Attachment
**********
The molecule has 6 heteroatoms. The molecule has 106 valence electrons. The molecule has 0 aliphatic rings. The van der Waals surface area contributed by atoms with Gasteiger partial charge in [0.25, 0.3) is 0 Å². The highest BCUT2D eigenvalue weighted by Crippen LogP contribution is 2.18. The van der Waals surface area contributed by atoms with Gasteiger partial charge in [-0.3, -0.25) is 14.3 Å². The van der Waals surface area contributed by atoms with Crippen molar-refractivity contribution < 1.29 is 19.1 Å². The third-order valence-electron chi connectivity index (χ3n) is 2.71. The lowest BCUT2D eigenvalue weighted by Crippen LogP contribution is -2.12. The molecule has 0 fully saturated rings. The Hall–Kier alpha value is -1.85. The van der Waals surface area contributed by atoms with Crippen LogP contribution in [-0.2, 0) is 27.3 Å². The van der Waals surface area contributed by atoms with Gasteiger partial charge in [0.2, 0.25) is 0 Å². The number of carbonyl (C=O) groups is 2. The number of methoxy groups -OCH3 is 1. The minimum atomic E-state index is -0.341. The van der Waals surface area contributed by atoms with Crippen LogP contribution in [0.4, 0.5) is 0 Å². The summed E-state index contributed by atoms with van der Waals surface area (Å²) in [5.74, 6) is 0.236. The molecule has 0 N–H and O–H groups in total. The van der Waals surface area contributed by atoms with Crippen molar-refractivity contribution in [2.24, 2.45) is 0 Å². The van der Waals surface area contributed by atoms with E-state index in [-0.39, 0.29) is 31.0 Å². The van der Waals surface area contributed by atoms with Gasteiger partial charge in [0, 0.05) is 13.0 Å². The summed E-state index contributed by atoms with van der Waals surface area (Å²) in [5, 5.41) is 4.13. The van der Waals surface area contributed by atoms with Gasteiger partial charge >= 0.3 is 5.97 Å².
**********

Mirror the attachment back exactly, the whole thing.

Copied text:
The molecule has 6 heteroatoms. The molecule has 106 valence electrons. The molecule has 0 aliphatic rings. The van der Waals surface area contributed by atoms with Gasteiger partial charge in [0.25, 0.3) is 0 Å². The highest BCUT2D eigenvalue weighted by Crippen LogP contribution is 2.18. The van der Waals surface area contributed by atoms with Gasteiger partial charge in [-0.3, -0.25) is 14.3 Å². The van der Waals surface area contributed by atoms with Crippen molar-refractivity contribution < 1.29 is 19.1 Å². The third-order valence-electron chi connectivity index (χ3n) is 2.71. The lowest BCUT2D eigenvalue weighted by Crippen LogP contribution is -2.12. The molecule has 0 fully saturated rings. The Hall–Kier alpha value is -1.85. The van der Waals surface area contributed by atoms with Crippen LogP contribution in [-0.2, 0) is 27.3 Å². The van der Waals surface area contributed by atoms with Gasteiger partial charge in [0.2, 0.25) is 0 Å². The number of carbonyl (C=O) groups is 2. The number of methoxy groups -OCH3 is 1. The minimum atomic E-state index is -0.341. The van der Waals surface area contributed by atoms with Crippen LogP contribution in [0.4, 0.5) is 0 Å². The summed E-state index contributed by atoms with van der Waals surface area (Å²) in [5.74, 6) is 0.236. The molecule has 0 N–H and O–H groups in total. The van der Waals surface area contributed by atoms with Crippen molar-refractivity contribution in [2.24, 2.45) is 0 Å². The van der Waals surface area contributed by atoms with E-state index in [-0.39, 0.29) is 31.0 Å². The van der Waals surface area contributed by atoms with Gasteiger partial charge in [0, 0.05) is 13.0 Å². The summed E-state index contributed by atoms with van der Waals surface area (Å²) in [5, 5.41) is 4.13. The van der Waals surface area contributed by atoms with Gasteiger partial charge >= 0.3 is 5.97 Å².